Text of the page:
I gotta go find Emerson — maybe he’s got a pill for a Gimlet. Or a Negroni. Or an Old Fashioned. Hope springs eternal.
It is difficult to watch television, listen to music, or shop for an item without witnessing some type of product placement. Formal commercials seem to have fallen by the wayside, as informal methods of positioning product has zoomed to the forefront. Are they effective, and get the products to subliminally “stick” in the minds of the consumer?
One might say that they are successful, that the repetitive nature of these products popping up makes them effective — you can only go so long without noticing something. How many times will you page through the catalog for a company like Pottery Barn, as you search for a sectional for your newly-refurbished living room, before you notice the bottle of No. 209 gin placed ever-so-covertly on the coffee table? As you envision yourself in this party, possibly working in the same office with such beautiful people, and finally focus on the main topic of the Bud Light Platinum being peddled, is there still room in your mind to absorb the TWO pairs of Beats by Dre headphones on the DJ table? I’m sure Budweiser hopes that their pretty blue bottle has taken up at least 98% of your attention by then.
We can’t all notice these subliminal maneuvers. I mean, how many of us focused on the bottles that Tony Stark had on his backbar as he poured a drink in The Avengers movie? Yeah, we noticed Scorpion Mezcal and a couple other brands, but would your girlfriend have seen them if you didn’t tell her? Maybe so, and that’s why you’re with her — but just in the case she didn’t, she’s probably similar to countless other people. Oh well, ponder that while watching the “Happy Hour” of Around the Horn & Pardon the Interruption on ESPN, shows that have everything in common with their sponsor.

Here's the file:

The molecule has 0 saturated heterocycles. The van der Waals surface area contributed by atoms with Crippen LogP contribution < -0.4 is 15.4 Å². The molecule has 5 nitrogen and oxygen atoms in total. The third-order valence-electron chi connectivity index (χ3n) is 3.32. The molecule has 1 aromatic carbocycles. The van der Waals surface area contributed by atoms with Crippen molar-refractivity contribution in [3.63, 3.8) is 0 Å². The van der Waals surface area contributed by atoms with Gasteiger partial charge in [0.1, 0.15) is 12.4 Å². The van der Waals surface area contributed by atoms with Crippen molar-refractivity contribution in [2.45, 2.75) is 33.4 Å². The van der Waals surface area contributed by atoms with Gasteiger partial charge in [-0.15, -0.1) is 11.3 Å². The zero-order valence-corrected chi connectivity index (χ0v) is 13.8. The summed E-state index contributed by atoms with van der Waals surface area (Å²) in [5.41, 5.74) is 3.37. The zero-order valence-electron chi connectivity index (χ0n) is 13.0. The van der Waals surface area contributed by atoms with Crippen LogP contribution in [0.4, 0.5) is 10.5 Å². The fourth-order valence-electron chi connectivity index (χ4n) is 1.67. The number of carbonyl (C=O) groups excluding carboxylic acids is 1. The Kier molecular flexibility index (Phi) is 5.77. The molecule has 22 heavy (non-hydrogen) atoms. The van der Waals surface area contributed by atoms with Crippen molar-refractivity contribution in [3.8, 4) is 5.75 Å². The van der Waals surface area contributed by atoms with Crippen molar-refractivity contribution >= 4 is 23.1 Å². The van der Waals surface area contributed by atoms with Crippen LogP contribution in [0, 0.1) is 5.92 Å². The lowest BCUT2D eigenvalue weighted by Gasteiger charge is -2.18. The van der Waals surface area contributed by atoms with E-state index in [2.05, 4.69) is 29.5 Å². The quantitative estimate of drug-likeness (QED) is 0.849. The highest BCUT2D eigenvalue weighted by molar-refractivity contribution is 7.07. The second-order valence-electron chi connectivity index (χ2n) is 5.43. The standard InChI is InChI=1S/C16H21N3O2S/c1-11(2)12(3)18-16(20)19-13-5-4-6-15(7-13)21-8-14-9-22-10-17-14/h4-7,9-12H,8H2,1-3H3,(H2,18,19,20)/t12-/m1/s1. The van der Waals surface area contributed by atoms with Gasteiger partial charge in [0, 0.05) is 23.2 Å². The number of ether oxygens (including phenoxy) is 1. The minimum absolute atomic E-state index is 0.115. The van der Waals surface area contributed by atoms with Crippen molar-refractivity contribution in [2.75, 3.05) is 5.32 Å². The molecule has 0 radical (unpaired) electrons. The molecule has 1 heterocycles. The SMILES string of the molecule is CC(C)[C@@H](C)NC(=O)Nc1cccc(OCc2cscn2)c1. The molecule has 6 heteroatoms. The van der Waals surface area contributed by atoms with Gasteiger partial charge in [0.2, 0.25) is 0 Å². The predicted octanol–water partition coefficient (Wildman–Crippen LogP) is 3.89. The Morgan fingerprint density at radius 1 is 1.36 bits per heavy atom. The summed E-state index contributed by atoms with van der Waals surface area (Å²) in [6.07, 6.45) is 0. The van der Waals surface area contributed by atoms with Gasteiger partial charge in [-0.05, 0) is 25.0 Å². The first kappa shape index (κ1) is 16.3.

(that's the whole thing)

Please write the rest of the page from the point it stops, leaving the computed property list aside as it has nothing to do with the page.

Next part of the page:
I don’t think you heard me — cocktails are products that speak for themselves. Everyone can understand what they are, with little explanation or elaboration. They are often used as a “setup” of advertising that has nothing to do with imbibing. Is this proper — should they be tossed around and used in everyday activities, part of common lexicon? Can we be sure that the little ones will know the difference between what they can and cannot participate in, for their own youthful and adolescent good?